Arctic sea ice has retreated significantly in recent years, reaching a record low in September 2007. It is known that the seasonal cycle in Arctic sea ice extent is not symmetric—seasonal ice retreat proceeds gradually during early summer and then accelerates toward end of summer, while in winter, ice growth is rapid at first and then slows later in the season. Scientists have observed that ice cover has retreated far more rapidly in September than during other times of the year.
Some scientists have suggested that this seasonal asymmetry is due to factors such as temperature changes. However, Eisenman finds that the seasonal differences in rate of ice growth or retreat are caused by the geometry of the landmasses surrounding the Arctic Ocean. Because the Arctic Ocean is mostly surrounded by land, coastlines block the southward extent of sea ice growth during the winter, but coastlines have little effect on the extent of ice during the summer.
The author suggests that to better interpret changes in Arctic sea ice, instead of considering sea ice areal extent, scientists should track the line marking the latitude of the Arctic sea ice edge, averaged zonally over locations where the edge is free to move. He finds that this line moves northward or southward at a steady pace over the course of the year, with no seasonal asymmetry. In recent years, this line has been migrating northward at a rate of about 8 kilometers (5 miles) per year, consistent with overall ice loss. The study explains some aspects of the seasonal Arctic sea ice cycle and could help scientists better interpret sea ice evolution in the future.
Title: Geographic muting of changes in the Arctic sea ice cover
Author: Ian Eisenman: Geological and Planetary Sciences, California Institute of Technology, Pasadena, CA and Department of Atmospheric Sciences, University of Washington, Seattle, Washington, USA.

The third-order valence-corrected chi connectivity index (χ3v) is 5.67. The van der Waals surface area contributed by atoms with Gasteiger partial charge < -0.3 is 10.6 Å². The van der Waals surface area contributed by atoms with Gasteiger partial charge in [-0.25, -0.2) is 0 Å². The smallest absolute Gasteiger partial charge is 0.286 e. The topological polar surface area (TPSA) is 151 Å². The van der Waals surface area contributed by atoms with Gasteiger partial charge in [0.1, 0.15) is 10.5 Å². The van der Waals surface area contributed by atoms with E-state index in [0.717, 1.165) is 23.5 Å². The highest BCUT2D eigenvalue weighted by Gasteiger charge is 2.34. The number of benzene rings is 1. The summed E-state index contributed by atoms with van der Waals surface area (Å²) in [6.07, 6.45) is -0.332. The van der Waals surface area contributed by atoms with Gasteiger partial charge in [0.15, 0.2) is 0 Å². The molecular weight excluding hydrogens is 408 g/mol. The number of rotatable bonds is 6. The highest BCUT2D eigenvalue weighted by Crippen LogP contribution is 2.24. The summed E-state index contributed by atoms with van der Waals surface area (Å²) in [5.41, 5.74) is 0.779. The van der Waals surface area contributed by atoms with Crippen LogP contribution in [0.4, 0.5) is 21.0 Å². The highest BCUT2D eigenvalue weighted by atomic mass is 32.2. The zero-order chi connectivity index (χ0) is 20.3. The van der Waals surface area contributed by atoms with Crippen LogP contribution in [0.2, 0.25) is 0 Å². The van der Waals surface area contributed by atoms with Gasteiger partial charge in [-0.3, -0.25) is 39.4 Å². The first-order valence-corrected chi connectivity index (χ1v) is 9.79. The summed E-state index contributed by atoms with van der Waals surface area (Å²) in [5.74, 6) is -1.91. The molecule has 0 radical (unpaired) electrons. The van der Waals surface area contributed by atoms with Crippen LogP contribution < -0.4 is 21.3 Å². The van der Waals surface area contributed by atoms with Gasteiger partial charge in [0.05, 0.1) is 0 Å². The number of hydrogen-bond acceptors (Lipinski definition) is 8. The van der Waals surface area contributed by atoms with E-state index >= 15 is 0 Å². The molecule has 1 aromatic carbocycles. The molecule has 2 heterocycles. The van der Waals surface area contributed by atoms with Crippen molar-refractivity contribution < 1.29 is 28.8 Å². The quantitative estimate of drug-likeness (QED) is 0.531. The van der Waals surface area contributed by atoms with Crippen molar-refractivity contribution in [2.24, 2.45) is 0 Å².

Source: Geophysical Research Letters (GRL) paper 10.1029/2010GL043741, 2010 http://dx.doi.org/10.1029/2010GL043741
Here’s the abstract:
GEOPHYSICAL RESEARCH LETTERS, VOL. 37, L16501, 5 PP., 2010
Geographic muting of changes in the Arctic sea ice cover
Geological and Planetary Sciences, California Institute of Technology, Pasadena, CA
Department of Atmospheric Sciences, University of Washington, Seattle, Washington
The seasonal cycle in Arctic sea ice extent is asymmetric. Its amplitude has grown in recent decades as the ice has retreated more rapidly in summer than in winter. These seasonal disparities have typically been attributed to different physical factors operating during different seasons. Here we show instead that the seasonal asymmetries in Arctic sea ice extent are a geometric consequence of the distribution of continents. Coastlines block southward ice extension during winter, thereby muting changes in ice extent, but they have relatively little effect at the time of summer minimum extent. We suggest that the latitude of the Arctic sea ice edge, averaged zonally over locations where it is free to migrate, is the most readily interpretable quantity to describe the Northern Hemisphere sea ice cover. We find that the zonal-mean sea ice edge latitude during the 1978–present era of satellite measurements has been following an approximately sinusoidal seasonal cycle that has been migrating northward at an approximately annually constant rate of 8 km/year. These results suggest a change in perspective of the most critical quantities for understanding changes in Arctic sea ice.